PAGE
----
One of our favourite beach pastimes is to look out for interesting bits and bobs when wandering along the shoreline. Shells, sea glass (if we are lucky), pebbles that catch the eye. Once we took a metal detector onto West Beach. Our expectations where dashed when all we found was a lump of old chain, some rusty nuts and bolts and a couple of squashed coins!
We especially like to look for stones with a hole in them, known as ‘hag stones’. In folklore these stones are said to have protective powers. In Dorset they have been used for many years to protect people against witchcraft. Fishermen, well into the mid 19th century, tied them to the bows of their boats to protect against bad luck, accidents and the inability to catch fish. This is mentioned in a book about Dorset, published in 1906. An Abbotsbury fisherman relates that in his youth, when a particular boat caught no fish when neighbouring boats were catching plenty, it was thought that the boat was “witched” because the stone had “not been placed, or not properly placed, or not placed soon enough, on the boat”. To dispel the bewitchment, “a mackerel stuck with pins was placed in the stern hatch.” To this day hag stones are sometimes still hung on local fishing boats.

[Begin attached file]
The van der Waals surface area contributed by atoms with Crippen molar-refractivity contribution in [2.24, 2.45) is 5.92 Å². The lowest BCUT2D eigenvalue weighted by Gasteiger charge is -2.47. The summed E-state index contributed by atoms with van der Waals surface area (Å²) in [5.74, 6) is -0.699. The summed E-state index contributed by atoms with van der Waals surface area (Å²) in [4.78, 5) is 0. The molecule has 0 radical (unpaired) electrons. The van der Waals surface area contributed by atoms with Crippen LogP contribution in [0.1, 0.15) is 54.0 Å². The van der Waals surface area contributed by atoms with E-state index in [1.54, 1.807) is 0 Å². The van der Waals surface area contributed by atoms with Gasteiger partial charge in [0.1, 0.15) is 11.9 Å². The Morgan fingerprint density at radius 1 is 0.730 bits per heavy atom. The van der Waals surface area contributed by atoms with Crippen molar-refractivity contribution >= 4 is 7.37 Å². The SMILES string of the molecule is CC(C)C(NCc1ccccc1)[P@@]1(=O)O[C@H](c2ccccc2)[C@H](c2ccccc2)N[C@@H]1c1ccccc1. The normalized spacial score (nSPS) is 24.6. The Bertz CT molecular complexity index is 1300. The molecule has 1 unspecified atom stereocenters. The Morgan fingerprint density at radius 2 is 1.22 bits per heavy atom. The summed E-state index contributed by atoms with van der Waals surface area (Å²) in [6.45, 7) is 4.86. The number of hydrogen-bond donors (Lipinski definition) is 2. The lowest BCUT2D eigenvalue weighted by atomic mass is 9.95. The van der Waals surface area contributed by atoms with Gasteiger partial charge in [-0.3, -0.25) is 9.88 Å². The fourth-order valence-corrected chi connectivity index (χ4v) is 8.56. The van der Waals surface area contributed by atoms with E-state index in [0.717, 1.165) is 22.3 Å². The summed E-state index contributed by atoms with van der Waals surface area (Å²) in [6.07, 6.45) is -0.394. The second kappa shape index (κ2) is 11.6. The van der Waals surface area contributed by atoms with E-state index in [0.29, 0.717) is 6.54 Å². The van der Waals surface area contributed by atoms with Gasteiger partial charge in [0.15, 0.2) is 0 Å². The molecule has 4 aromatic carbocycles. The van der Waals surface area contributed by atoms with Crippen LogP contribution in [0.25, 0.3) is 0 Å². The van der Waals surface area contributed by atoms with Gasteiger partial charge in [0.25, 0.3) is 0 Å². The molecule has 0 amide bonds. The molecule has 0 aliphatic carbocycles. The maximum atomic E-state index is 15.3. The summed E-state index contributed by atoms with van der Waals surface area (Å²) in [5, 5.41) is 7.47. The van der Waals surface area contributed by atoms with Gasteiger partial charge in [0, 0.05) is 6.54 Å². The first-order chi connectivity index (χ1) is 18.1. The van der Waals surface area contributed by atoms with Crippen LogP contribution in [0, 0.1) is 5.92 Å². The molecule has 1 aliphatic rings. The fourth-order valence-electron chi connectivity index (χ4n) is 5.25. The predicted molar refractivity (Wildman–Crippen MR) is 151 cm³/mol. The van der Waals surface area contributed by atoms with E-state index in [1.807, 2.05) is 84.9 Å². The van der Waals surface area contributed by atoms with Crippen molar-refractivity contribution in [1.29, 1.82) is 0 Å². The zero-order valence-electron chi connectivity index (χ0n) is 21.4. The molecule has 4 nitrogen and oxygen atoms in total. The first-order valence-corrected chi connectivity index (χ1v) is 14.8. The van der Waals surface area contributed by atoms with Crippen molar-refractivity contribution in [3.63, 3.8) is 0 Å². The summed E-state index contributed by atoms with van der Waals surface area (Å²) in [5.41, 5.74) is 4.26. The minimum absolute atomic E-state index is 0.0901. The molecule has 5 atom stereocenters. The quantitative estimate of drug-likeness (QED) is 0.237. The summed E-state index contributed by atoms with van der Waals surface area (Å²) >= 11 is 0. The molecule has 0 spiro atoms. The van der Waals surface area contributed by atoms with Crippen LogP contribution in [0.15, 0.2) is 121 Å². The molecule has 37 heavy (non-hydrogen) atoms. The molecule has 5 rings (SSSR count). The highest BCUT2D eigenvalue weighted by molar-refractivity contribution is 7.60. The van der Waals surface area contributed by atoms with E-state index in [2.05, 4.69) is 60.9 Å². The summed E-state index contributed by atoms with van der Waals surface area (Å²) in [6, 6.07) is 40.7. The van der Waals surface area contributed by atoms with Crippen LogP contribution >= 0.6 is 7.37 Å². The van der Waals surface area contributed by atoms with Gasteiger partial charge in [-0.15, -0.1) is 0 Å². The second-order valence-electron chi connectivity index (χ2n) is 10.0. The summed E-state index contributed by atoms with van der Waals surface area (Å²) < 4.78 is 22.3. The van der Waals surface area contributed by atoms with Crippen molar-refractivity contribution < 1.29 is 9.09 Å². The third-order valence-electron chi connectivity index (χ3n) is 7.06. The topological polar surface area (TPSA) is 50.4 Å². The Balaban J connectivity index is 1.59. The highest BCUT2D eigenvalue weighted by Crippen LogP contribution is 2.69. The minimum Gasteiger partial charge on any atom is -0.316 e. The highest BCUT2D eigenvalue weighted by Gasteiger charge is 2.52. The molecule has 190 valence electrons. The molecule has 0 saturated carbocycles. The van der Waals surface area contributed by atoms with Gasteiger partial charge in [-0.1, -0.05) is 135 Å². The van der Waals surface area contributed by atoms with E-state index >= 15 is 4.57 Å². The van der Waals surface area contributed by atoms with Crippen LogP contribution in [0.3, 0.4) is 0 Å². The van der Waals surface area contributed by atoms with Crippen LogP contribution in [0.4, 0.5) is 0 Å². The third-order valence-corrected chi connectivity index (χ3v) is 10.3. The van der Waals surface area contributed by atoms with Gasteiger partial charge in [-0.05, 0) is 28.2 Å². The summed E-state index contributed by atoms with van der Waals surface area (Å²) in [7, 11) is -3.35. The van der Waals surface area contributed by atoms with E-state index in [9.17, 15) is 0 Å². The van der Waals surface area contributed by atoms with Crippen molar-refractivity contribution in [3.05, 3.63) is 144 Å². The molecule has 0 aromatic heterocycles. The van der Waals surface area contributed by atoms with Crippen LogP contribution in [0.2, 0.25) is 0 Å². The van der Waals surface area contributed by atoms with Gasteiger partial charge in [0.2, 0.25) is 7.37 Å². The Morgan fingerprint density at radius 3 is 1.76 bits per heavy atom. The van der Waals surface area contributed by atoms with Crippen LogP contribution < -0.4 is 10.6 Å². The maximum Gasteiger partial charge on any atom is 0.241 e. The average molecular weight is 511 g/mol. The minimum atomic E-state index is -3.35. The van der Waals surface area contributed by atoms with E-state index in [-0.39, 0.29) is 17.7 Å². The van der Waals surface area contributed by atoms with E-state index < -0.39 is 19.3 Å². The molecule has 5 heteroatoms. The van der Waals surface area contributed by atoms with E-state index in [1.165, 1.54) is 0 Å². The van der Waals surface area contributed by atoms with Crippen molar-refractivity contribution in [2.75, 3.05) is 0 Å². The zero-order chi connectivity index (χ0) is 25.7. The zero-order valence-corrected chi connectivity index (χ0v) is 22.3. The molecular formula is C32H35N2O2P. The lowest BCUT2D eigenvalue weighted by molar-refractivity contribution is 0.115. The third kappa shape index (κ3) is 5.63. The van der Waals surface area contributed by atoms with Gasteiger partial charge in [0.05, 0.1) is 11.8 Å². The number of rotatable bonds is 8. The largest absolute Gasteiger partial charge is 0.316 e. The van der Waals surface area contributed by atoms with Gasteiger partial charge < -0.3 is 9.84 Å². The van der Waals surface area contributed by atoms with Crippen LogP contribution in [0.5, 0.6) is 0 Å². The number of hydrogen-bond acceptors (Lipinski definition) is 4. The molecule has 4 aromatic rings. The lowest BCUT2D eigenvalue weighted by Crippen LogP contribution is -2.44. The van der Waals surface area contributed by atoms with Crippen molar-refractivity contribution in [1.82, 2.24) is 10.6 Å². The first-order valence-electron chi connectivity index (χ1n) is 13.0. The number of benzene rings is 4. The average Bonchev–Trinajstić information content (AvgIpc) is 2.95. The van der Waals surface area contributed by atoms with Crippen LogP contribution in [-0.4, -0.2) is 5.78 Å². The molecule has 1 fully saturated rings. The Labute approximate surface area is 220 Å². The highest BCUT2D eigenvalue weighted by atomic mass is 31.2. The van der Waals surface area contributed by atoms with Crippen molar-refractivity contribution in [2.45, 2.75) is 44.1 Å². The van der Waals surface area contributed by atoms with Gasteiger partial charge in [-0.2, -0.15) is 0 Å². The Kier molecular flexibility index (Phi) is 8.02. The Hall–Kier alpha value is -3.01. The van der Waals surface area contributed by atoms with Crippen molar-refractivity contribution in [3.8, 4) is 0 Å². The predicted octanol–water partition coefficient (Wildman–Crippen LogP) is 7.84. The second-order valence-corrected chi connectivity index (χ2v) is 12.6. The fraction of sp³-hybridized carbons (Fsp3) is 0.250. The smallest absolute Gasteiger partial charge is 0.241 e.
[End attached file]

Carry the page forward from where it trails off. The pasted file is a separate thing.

It wasn’t just fishermen who believed in the charm of the stones either. People used to hang hag stones on key chains or on the end of their beds to protect from nightmares. It was believed that if you looked though the hole you could see through to the ‘faerie realm’, or put a curse on your enemy. The stones are also known as holey (or holy) stones although it is not clear if this is because they have a hole through them, or ‘holy’ from being a source of protection against evil.
We have taken the hag stones we have found home, threaded them on a length of string and hung them in the garden. Next time you find yourself on a beach with time for a little beachcombing, why not keep your eyes open and you may soon find some beach treasure to take home. A simple reminder of your happy holiday.